Gui Boratto Tells Stories
In the world of superstar DJs, Gui Boratto is hardly typical. He's humble, avoids drugs, and works best after a good, early morning breakfast. And yet, this Brazilian has become one minimal techno's heaviest hitters, and inked a deal with Germany's prestigious Kompakt label. The ascent started with Boratto's 2007 breakthrough album Chromophobia but reaches new heights with Take My Breath Away, a record that ditches the angular, dark room floor burners for a warmer, sun-baked ambiance that's laid-back but hardly simple.
"I tried to make this album like a book, where there is a definite beginning, middle and end," Boratto says. "I didn't want to just choose 11 club tracks and throw them on an album because, to me, that's not an album. I try to make different nuances - to make the listen interesting from when you press play until the end of the story."
Boratto's tracks shift from abstract to sentimental to blissed-out euphoria, sounding as fit for the dance floor as they are the hi-fi. The producer's heavy-lidded trance and mid-tempo tension still take centre stage, but now with more real bass, synth and guitar entering the digital fray. Boratto calls it a "more mature" direction and one he hopes makes Take My Breath Away a welcomed evolution, not a departure.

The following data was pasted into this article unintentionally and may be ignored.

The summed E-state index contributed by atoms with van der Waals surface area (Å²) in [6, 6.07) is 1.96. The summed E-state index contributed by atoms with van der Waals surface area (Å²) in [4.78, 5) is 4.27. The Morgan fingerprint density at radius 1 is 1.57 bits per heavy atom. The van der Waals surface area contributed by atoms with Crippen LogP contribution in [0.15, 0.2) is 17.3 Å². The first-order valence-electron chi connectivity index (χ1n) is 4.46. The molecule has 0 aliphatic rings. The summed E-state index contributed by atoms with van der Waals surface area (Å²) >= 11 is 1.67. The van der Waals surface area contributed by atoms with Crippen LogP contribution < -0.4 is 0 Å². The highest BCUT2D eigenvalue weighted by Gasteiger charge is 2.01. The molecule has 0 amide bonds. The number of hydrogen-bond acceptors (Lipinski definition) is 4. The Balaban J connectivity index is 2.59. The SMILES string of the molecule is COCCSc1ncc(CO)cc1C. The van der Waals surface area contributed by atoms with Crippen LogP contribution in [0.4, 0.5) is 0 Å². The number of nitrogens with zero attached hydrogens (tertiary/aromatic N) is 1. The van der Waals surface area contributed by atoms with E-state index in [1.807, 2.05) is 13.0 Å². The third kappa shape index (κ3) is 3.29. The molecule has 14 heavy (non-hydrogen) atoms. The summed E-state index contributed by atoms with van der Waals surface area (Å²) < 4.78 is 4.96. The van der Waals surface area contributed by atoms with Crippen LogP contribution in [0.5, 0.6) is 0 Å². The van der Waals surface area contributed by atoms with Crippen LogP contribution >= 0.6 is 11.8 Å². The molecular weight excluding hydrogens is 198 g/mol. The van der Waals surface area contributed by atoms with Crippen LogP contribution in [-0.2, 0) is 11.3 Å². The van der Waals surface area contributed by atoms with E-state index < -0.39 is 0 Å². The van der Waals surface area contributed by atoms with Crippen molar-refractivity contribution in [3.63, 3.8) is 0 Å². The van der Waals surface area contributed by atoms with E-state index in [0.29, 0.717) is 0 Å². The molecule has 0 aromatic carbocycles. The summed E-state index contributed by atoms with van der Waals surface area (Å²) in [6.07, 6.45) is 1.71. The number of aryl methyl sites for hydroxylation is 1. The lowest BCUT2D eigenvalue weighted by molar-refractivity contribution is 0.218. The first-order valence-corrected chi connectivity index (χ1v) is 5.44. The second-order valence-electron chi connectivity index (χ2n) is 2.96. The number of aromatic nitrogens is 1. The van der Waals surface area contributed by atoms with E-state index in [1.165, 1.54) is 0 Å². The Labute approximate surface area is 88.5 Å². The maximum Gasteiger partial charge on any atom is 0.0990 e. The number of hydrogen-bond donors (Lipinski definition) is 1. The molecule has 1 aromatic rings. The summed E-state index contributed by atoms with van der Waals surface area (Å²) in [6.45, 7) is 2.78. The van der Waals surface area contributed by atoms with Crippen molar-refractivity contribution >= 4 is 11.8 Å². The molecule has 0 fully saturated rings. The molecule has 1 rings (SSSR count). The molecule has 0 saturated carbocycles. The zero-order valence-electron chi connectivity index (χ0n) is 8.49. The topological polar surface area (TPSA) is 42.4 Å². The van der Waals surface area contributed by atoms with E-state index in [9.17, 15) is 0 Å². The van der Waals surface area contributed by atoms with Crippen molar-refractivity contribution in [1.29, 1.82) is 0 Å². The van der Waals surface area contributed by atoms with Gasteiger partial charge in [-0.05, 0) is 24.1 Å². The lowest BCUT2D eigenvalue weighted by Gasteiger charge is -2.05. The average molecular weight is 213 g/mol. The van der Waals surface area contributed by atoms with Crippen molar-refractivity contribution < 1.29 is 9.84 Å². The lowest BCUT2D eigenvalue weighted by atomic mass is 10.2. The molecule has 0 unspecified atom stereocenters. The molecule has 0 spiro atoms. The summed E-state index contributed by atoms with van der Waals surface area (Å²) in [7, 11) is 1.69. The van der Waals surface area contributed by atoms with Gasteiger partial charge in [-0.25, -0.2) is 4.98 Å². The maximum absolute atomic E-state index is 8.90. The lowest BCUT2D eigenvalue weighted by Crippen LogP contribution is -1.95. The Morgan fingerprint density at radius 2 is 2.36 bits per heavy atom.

"We change a bit every day and this album is more me today, where I'm more into melodies and textures rather than rhythms like I was on Chromophobia," he says. "In a way, the whole record is meant to sound more organic and more humanized. There are a lot of different moods in this album, and music is the only thing that has the power to make you feel happy or sad for no reason; it's just melodies and harmonies that are changing your emotions. And hopefully, this record gives balance."
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